by Maggie Molloy
This week’s spectacular music calendar has everything from Schnittke to Stockhausen to saxophone quartets and more!
University of Washington’s Modern Music Ensemble Winter Concert
As millennials, the students of UW’s Modern Music Ensemble (Inverted Space) know a thing or two about new music. This Thursday, they are presenting a winter concert featuring a wide spectrum of works by contemporary composers.
The colorful program starts off with George Crumb’s “Dream Sequence (Images II),” an ethereal sound tapestry written for violin, cello, piano, percussion, and an off-stage glass harmonica. The students will also perform Alfred Schnittke’s poignant and powerful Piano Quintet, which was written in memory of his mother. Karlheinz Stockhausen’s serial “Kreuzspiel” and Jacob Sundstrom’s “no comment from the Grey Room” round out the program.
The performance is this Thursday, Jan. 29 at 7:30 p.m. at the Floyd and Delores Jones Playhouse Theater at University of Washington.
Ivan Arteaga’s Neijing Ensemble
What could be better than the sweet and sensual sound of a solo saxophone? Four saxophones at once. This weekend, Seattle saxophonist Ivan Arteaga’s Neijing Ensemble is presenting a series of new improvisational pieces for saxophone quartet.
The ensemble began as something of a saxophone jam circle, which inspired Arteaga to begin creating gestural and improvisational pieces for the group. The quartet has since expanded their repertoire to include a wide range of musical influences. This performance features an arrangement of an Alban Berg string quartet as well as arrangements of American folk songs by Arteaga, Levi Gillis, and Luciano Berio. Three acoustic bassists will join the ensemble to perform two original compositions by Arteaga.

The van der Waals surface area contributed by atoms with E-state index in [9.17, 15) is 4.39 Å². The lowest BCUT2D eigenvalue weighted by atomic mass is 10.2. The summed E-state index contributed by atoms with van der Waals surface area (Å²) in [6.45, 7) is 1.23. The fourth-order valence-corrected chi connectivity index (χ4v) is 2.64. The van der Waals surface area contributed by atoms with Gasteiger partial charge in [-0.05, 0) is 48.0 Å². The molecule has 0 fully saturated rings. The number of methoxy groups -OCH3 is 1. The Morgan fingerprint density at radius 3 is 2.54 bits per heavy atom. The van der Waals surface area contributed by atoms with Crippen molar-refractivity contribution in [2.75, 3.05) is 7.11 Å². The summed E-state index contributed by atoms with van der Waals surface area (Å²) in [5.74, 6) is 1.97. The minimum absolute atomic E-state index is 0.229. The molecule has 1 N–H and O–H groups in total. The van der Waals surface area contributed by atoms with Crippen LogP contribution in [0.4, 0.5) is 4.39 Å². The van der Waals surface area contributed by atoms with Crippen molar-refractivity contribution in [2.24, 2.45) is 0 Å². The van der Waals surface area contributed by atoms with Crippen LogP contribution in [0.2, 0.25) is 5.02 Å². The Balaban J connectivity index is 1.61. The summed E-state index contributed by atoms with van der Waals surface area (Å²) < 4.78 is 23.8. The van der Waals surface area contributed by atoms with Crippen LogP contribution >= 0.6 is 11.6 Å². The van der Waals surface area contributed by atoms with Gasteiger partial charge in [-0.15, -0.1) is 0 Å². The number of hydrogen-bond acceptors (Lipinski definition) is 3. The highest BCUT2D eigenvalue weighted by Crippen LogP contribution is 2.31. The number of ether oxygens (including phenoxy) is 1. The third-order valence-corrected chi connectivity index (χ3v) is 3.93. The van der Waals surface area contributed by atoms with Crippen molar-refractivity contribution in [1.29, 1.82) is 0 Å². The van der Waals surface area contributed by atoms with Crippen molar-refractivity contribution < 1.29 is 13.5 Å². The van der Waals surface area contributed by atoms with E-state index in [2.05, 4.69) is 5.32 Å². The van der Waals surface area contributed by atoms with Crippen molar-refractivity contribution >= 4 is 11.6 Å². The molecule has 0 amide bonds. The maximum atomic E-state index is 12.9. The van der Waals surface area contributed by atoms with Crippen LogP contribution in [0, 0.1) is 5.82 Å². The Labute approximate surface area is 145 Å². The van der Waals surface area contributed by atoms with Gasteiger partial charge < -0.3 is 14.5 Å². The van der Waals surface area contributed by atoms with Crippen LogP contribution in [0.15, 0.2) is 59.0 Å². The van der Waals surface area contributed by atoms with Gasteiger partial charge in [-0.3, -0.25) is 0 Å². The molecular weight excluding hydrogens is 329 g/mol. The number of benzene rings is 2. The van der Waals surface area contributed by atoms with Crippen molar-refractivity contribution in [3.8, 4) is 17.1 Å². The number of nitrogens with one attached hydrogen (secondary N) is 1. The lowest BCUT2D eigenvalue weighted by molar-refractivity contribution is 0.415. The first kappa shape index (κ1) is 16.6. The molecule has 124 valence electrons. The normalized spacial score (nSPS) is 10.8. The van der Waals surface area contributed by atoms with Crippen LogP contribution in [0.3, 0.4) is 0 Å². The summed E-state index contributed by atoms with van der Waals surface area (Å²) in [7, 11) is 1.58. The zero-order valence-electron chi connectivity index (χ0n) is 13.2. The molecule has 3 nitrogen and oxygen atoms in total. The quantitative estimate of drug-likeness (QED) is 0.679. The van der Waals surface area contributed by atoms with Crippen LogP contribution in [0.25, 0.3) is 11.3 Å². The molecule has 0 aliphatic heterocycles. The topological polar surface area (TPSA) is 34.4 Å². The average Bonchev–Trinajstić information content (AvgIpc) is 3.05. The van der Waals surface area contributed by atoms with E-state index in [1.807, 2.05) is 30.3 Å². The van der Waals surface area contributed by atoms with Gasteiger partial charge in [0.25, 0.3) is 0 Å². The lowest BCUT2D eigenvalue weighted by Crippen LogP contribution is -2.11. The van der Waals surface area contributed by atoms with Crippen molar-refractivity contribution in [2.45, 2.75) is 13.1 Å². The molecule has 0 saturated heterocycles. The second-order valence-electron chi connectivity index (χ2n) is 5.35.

The performance is this Friday, Jan. 30 at 8 p.m. at the Chapel Performance Space at the Good Shepherd Center in Wallingford.
Byrd Ensemble Presents “In Memoriam: Hallock and Tavener”
Most Seattleites are familiar with the Sunday night Compline at St. Mark’s Cathedral—but are they familiar with the composer who started it all?
Peter Hallock was a composer and liturgist who founded the Compline Choir at St. Mark’s Cathedral, where he served as organist and choirmaster for 40 years. This weekend, Seattle’s own Byrd Ensemble will pay tribute to the late Hallock by performing several of his best choral works—and what better place to sing them than in St. Mark’s Cathedral? The concert will also honor John Tavener, another late, great composer of religious works.
The performance is this Saturday, Jan. 31 at 7:30 p.m. at St. Mark’s Cathedral.
Matt Haimovitz and Christopher O’Riley Present “Beethoven, PERIOD.”
Forget the conventional concert-going experience of strict seating, formal attire, and refined performance etiquette. Next week cellist Matt Haimovitz and pianist Christopher O’Riley are bringing the sophistication of Beethoven to a whole new concert setting—Seattle’s own Tractor Tavern.
Following their collaboration on “Shuffle.Play.Listen,” an album exploring the evolution of music post-iPod, Haimovitz and O’Riley are now returning to the very beginnings of the cello and piano genre. In support of their new album, “Beethoven, PERIOD.,” the two will be performing Beethoven’s Sonatas and Variations on period instruments of the early 19th century. The repertoire provides unique insight into Beethoven’s life and work, and the informal setting allows for a contemporary spin on your favorite classics.
The performance is this Monday, Feb. 2 at 7 p.m. at the Tractor Tavern in Ballard.